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How your joints benefit from exercise

Physical activity has many benefits for the body; people choose to exercise to keep fit and to feel and look good. Along with the visible positive impacts, exercise also improves your body in areas that you cannot see, for example in your joints. There are several types of exercise that can benefit your joints, from low-impact aerobics to muscle strengthening exercises such as yoga and resistance training (CDCP, 2017). High impact activity in particular helps to build and maintain joint strength; however, most kinds of physical activity will benefit your joints in some way (International Osteoporosis Foundation, undated).

Why do joints need exercise?

Joints are the physical connections between bones, surrounded by ligaments and tendons that join bone to bone, and bone to muscle. There are many types of joints in the body that give you the ability to move, such as synovial joints, ball and socket joints, and pivot joints (Very Well, 2017).

Like most elements of your body, your joints can benefit greatly from exercise. Movement helps to lubricate joints, ultimately reduce swelling or pain in damaged joints and improve conditions such as arthritis. If you think of your joints like mechanical cogs, the less they move over time, the more likely they are to seize up.

Improving flexibility

From cleaning the house to putting on your shoes, stiff joints can turn even the simplest of daily tasks into a mission impossible. Exercise can often be the last thing on your mind when your joints are having a bad day, but light stretching activity can improve your flexibility and keep your joints lubricated (Arthritis Foundation, undated).

Low-impact stretching activities, such as beginner’s yoga, can strengthen the muscles around your joints, providing some much-needed pain relief for damaged joints (Art of Living, 2017). The beauty of yoga is that you can adapt the poses to your needs, so the more you practice this spiritual sport, the more you can push yourself and improve your level of flexibility over time.

Toughening up your connective tissues

Ligaments and tendons are tough connective tissues that act as the glue that holds your body together; ligaments attach bones to bones while tendons attach muscle to bone. The mobility of a joint is determined by many factors, the ligaments and tendons surrounding it (US National Library of Medicine, 2016). Both muscle-strengthening and aerobic exercises can help to strengthen these tissues, and the more they are stimulated, the less likely you are to have a joint-related injury (Health in Ageing, 2017). So, exercising regularly helps to your ligaments, enhancing your joint health by allowing them to reach a full range of mobility without damaging themselves or overextending.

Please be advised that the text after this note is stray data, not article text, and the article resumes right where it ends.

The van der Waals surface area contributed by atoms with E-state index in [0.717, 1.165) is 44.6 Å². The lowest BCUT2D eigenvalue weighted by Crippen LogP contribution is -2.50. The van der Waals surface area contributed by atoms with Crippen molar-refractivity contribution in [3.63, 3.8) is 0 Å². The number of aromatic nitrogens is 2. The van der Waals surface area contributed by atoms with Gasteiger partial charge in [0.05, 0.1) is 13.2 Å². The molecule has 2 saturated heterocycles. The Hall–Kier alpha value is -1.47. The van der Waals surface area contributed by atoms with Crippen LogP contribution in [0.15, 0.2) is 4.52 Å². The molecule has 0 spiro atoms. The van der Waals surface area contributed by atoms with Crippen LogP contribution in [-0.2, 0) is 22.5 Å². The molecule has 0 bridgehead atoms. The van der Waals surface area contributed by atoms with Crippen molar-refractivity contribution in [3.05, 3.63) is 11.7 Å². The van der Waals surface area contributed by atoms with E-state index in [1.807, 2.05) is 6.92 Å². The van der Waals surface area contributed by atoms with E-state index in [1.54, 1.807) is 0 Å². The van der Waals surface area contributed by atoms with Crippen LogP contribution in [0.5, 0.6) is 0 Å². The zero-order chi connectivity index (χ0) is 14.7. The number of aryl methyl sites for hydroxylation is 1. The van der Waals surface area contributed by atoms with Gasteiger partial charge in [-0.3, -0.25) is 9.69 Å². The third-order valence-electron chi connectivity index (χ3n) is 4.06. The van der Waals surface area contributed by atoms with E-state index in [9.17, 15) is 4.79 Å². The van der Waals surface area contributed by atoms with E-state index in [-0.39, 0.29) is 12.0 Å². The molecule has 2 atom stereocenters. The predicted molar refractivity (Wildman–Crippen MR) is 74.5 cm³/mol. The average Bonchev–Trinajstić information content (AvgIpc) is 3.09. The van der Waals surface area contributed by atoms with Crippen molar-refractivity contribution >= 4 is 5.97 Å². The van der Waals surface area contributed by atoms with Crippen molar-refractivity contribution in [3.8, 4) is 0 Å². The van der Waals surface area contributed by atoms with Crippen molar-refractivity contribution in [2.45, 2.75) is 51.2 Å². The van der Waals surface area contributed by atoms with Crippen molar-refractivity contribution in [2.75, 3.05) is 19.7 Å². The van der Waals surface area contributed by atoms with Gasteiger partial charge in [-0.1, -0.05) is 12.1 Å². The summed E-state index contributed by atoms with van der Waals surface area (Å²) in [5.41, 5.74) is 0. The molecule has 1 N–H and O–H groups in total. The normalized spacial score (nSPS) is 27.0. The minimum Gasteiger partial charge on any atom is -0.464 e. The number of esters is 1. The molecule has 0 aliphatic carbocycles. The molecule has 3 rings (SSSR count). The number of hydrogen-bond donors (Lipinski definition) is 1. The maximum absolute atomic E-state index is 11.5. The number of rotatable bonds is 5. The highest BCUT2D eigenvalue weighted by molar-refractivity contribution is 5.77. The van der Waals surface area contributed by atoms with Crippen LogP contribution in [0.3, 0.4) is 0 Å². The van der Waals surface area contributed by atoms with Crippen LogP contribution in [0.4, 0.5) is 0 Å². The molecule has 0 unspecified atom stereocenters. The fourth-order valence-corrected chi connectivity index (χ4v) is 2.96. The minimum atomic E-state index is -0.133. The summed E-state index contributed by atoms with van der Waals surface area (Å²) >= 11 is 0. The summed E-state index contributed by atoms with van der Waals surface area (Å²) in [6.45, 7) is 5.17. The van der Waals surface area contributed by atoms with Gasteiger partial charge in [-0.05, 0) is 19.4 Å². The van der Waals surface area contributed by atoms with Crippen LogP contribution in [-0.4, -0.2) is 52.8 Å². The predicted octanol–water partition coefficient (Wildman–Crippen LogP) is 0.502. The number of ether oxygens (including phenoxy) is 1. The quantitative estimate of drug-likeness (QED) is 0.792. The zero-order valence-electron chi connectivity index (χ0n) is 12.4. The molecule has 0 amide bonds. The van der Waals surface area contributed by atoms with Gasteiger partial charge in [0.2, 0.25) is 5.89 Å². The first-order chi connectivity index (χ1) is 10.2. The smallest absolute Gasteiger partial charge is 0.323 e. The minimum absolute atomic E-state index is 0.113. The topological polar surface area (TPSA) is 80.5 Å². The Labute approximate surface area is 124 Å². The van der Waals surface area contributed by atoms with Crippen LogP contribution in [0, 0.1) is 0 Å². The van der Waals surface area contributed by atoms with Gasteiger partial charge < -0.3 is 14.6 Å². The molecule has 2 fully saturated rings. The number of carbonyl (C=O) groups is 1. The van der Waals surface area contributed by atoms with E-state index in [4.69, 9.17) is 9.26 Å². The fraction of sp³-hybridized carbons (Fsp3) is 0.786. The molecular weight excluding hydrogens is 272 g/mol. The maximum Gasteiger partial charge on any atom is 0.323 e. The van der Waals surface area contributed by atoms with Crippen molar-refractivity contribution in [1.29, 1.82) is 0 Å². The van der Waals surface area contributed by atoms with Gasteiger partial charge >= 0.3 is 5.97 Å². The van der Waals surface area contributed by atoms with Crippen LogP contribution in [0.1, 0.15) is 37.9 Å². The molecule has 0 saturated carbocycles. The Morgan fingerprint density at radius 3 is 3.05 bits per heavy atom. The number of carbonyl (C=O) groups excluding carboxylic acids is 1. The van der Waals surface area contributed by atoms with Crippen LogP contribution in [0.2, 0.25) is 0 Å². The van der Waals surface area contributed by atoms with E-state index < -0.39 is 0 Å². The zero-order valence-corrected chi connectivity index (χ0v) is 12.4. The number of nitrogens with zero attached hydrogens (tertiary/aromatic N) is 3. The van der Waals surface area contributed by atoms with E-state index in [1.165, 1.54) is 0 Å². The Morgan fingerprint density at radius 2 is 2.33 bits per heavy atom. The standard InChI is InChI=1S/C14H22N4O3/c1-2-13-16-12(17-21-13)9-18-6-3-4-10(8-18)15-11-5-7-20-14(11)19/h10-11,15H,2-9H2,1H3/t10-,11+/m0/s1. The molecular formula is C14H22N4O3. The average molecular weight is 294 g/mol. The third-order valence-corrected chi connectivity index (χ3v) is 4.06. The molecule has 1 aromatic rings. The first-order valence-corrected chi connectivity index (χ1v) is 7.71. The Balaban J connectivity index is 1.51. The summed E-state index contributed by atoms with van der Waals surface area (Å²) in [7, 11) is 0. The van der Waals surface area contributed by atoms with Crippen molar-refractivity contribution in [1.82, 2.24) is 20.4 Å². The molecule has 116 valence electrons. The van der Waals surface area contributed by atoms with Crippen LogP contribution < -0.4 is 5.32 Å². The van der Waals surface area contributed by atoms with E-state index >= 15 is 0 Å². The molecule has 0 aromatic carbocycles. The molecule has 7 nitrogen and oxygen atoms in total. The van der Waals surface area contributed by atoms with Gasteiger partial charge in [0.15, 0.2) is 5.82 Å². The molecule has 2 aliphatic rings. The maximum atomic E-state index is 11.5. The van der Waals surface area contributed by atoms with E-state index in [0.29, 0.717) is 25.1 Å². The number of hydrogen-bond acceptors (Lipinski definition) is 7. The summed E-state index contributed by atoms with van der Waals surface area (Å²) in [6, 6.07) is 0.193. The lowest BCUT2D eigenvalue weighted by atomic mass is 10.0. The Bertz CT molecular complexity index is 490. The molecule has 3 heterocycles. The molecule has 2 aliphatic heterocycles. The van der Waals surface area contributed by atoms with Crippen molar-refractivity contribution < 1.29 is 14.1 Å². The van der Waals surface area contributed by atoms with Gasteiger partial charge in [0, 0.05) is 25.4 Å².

Balance your way to stable joints

Having a good sense of balance improves your overall movement, while stabilizing your core and increasing mental focus. Your joints can benefit from good balance as it is easier to move without experiencing pain, and accidents are less likely to occur. Good balance also stops you from overextending or arching your body in an uncomfortable way that could lead to injury (AHA, 2014). Many joint-friendly exercises aid with your balance, from yoga poses to using a balance ball, as they can improve your ability to control movement and coordination.

Weight loss

If you have joint problems and are overweight, consider participating in regular exercise to help you lose those extra pounds and put your joints at ease. Certain light physical activities, such as walking or swimming, can improve your range of motion and flexibility once you start to lose weight, allowing you to bend and stretch more easily with less strain on your joints.

What else can you do for joint health?

As well as exercise, there are many other ways that you can enhance your joint health. Diet is one of them; plenty of dark, leafy greens, olive oil and citrus fruits are just some of the many foods that are perfect to enhance healthy joints.

Consuming joint-boosting nutrients can help to build stronger, more agile joints. Taking supplements, such as Move Free® Ultra Triple Action, can support joint, cartilage and bone health with three powerful ingredients. These ingredients are Type II Collagen, Boron and Hydraulic Acid, to help provide greater freedom of movement*.


AHA (2014) Balance Exercise

Art of Living (2017) How Yoga Can Keep You Away from Joint Pain

Arthritis Foundation (undated) A New Way to Stretch

CDCP (2017) Physical Activity for Arthritis

Health in Ageing (2017) Joint Problems

International Osteoporosis Foundation (undated) Exercise Recommendations

US National Library of Medicine (2016) How do joints work?

Very Well (2017) What is the Definition of a Joint



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